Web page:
Climate Action

In 2008, Belmont voters made a strong commitment to climate action – an 80% reduction of greenhouse gas emissions by 2050. The town has made great strides over the past few years, but it is not on track to meet our climate commitments. 

We must work more aggressively to meet the commitments of Belmont’s Climate Action Plan. The Town Energy Committee’s roadmap for reducing carbon emissions is an excellent guide to the steps we can to get us there, but we won’t achieve our goals without partnerships between town departments and community groups. I believe in the power of our public-private collaborations to make transformative change on our climate goals. 

The Belmont Energy Committee and dedicated community groups like Sustainable Belmont have analyzed the actions most likely to achieve these crucial targets. They have put together a draft roadmap that includes strategic electrification of the largest causes of greenhouse gas emissions – transportation by car and home heating. By leveraging the ability of our local municipal utility, Belmont Light, to make Belmont’s electricity carbon-free, we can dramatically reduce the impact of cars and home heating on climate change, and at the same time reduce operating costs for the town and residents.

First, let me say that this collaboration is a model for how town government should work. Volunteer citizen groups, volunteer town committees, and town departments working together accelerate progress on strategic goals. Having served on both citizen advocacy groups and town committees, I have personally experienced the power of this approach to getting things done.

How do these collaborations help us meet our climate goals?

In 2016, the Belmont Goes Solar campaign became the most successful residential solarization program in Massachusetts. Solar panels were added by 260 homeowners from a starting point of only 30 homes – more than an 800% increase. This project demonstrated that community groups can work with the town to move the needle on consumer adoption.

Following on that successful model, the Belmont Drives Electric campaign was launched through a collaboration of Belmont Light, the Belmont Energy Committee, Sustainable Belmont, and other Belmont citizens to facilitate adoption of electric vehicles. As of January 2019, Belmont’s zip code had the largest number of electric vehicles in the state, at 213 EVs (as measured by applications for state rebates). As part of the strategic electrification in the Draft Roadmap, the Energy Committee recommended a goal of 50% of new vehicles purchased or leased in Belmont to be EVs by 2030. As a town, we need to determine how to achieve this goal with the help of the Belmont Drives Electric collaboration.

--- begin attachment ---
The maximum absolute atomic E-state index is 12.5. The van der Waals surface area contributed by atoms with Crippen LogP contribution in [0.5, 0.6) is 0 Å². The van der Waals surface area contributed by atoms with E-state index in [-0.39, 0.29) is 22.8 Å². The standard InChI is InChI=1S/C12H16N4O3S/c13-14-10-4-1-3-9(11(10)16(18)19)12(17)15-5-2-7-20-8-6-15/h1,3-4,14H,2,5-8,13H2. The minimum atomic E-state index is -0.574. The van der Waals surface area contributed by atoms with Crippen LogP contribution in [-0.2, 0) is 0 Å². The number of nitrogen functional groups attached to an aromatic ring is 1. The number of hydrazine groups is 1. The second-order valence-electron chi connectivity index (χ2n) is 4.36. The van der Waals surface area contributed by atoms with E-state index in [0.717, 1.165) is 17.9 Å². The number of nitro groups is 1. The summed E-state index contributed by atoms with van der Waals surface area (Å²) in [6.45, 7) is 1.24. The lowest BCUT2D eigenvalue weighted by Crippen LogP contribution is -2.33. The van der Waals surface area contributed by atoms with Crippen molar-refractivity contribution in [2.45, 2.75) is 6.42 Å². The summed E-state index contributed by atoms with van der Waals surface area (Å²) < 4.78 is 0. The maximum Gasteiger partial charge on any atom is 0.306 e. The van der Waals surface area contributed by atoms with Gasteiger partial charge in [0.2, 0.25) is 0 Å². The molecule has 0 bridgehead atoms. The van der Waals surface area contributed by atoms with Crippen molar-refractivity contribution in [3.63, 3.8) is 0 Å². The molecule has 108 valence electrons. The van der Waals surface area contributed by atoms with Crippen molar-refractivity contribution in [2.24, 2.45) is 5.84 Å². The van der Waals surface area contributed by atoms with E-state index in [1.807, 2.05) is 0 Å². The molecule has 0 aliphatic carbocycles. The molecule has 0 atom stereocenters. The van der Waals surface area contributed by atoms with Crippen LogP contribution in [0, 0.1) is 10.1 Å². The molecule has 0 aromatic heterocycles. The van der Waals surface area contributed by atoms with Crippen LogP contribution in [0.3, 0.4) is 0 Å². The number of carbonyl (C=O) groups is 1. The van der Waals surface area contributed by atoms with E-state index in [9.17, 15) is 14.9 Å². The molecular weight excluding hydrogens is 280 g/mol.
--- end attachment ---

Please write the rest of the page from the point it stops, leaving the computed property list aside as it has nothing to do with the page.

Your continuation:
So what other initiatives will we pursue to achieve our climate goals?

The second measurable goal in the Draft Climate Roadmap is the adoption of heat pumps to replace half of all retiring oil heating systems by 2025 and half of all retiring gas heating systems by 2032. I am excited about the emerging collaboration that will help us achieve this goal.

The Belmont High School Building Project demonstrates that Zero Net Energy (ZNE) is an achievable goal that saves the town money. ZNE design will save the town $5M over the life of the 7-12 school building. As we move forward on other major capital projects, we need to prioritize zero net energy in the designs.  

There are many federal and state grant opportunities for climate-related initiatives that we, as a town, have not been applying for. A major challenge is staff-time to identify, research, and apply for grants. With the help of volunteers over the last few years, the town has joined the Complete Streets and Green Communities programs, both of which are bringing significant investment into Belmont. Through the MA EVIP program, the town received free electric vehicles and charging stations.  I will make it a priority to identify the funding and staffing to leverage the many federal and state programs that are available to municipalities.

 

“I believe in the power of our public-private collaborations to make transformative change on our climate goals.”

Successful partnerships between community groups and town government get results:

  • As of January 2019, thanks to the efforts of the Belmont Drives Electric campaign, Belmont’s zip code had the largest number of electric vehicles in the state.
  • In 2016, the Belmont Goes Solar campaign became the most successful residential solarization program in Massachusetts.
  • In 2014, through the efforts of Sustainable Belmont, Belmont was designated as a Green Community, bringing hundreds of thousands of dollars in grant money to Belmont. 
  • Through the sustained efforts of citizen volunteers and the Belmont High School Building Committee, the 7-12 school will achieve Zero Net Energy (ZNE).
  • Community groups are ready to usher in the next steps of our strategic electrification plan.